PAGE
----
The results were announced on Saturday morning, Dili time, September 4. Militias immediately went on what appeared to be a planned and coordinated offensive across the territory, but particularly in Dili and the western districts (Bobonaro, Liquica, Suai, and Ermera). Any East Timorese associated in any way with the UN Mission in East Timor, known as UNAMET, was targeted. So were foreign and Indonesian journalists considered sympathetic to the independence movement, and offices and homes of pro-independence supporters. Thousands of displaced people were attacked in their places of refuge, and some of them appear to have been trucked to West Timor.
3. What is the evidence for army-militia cooperation and coordination? Human Rights Watch has extensive eyewitness accounts of army officers taking part in militia operations,of militias being backed by lines of soldiers in their attacks, of militias holding meetings in district military commands. on August 30, after the voting, an Indonesian army major from West Timor reportedly carried out a campaign of terror and house-burnings of people associated with the independence organization, CNRT, in Gleno, Ermera, as active-duty soldiers took part in an attack on UNAMET local staff. Indonesian soldiers were reportedly involved directly in the attack on UN personnel in Liquica on September 3. There is no question of the linkage. Diplomatic sources have even better evidence.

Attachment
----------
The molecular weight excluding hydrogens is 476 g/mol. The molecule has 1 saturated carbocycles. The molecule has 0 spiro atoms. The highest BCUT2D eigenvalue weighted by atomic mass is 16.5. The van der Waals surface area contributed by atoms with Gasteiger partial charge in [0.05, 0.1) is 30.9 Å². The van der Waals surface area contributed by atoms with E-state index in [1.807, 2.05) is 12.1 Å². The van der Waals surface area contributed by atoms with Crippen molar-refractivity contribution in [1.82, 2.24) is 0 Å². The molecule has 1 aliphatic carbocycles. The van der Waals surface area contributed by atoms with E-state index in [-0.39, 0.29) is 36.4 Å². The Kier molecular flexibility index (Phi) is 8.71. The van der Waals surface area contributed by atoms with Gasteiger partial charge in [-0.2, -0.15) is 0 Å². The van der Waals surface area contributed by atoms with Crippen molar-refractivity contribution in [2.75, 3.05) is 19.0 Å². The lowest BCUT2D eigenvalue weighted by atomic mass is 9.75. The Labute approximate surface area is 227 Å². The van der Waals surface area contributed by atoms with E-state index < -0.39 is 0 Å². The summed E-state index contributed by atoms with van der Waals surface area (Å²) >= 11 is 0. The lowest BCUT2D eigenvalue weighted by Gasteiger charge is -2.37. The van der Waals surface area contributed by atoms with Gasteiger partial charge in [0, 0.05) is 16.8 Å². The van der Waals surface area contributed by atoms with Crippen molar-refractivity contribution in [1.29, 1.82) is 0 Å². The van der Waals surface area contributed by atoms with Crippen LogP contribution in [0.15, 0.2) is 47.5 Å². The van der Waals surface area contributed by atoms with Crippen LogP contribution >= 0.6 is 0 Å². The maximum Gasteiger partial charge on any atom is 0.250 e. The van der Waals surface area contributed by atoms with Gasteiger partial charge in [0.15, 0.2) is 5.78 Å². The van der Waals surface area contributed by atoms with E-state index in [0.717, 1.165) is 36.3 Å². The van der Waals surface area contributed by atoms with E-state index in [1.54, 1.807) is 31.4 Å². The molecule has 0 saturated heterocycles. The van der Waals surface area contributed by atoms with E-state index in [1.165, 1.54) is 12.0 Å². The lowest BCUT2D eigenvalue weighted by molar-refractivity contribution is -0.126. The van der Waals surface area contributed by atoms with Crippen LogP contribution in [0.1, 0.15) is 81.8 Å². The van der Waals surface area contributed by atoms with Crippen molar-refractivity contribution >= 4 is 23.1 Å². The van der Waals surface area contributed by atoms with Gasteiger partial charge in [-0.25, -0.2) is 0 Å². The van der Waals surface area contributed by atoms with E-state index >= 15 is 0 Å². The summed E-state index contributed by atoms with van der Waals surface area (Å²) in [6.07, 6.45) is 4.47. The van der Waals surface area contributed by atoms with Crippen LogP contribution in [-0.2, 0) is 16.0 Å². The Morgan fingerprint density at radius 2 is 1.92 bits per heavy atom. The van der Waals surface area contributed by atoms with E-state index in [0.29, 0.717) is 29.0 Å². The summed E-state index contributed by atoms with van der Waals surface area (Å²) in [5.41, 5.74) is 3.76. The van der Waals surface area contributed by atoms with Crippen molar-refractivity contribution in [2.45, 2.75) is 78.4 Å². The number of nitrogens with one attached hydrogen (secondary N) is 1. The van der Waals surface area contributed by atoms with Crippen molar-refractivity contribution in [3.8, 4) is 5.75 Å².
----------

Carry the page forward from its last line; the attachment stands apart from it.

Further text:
Every indication is that the escalation of violence after the announcement of the referendum results was a planned, army-organized offensive. A "senior State Department official" has been quoted without attribution as saying it was an operation of the army's Special Forces (Kopassus) -- the force once led by Suharto's son-in-law, Prabowo. Police in Dili told a member of Indonesia's National Human Rights Commission that they couldn't do anything because this was a Kopassus zone. But the fact that Kopassus has likely been involved does not make this a "rogue" operation; the rogues are serving a Jakarta master, and all evidence points to General Wiranto, commander of the Indonesian armed forces.
4. Why would the army organize these militias?
There are several possible reasons: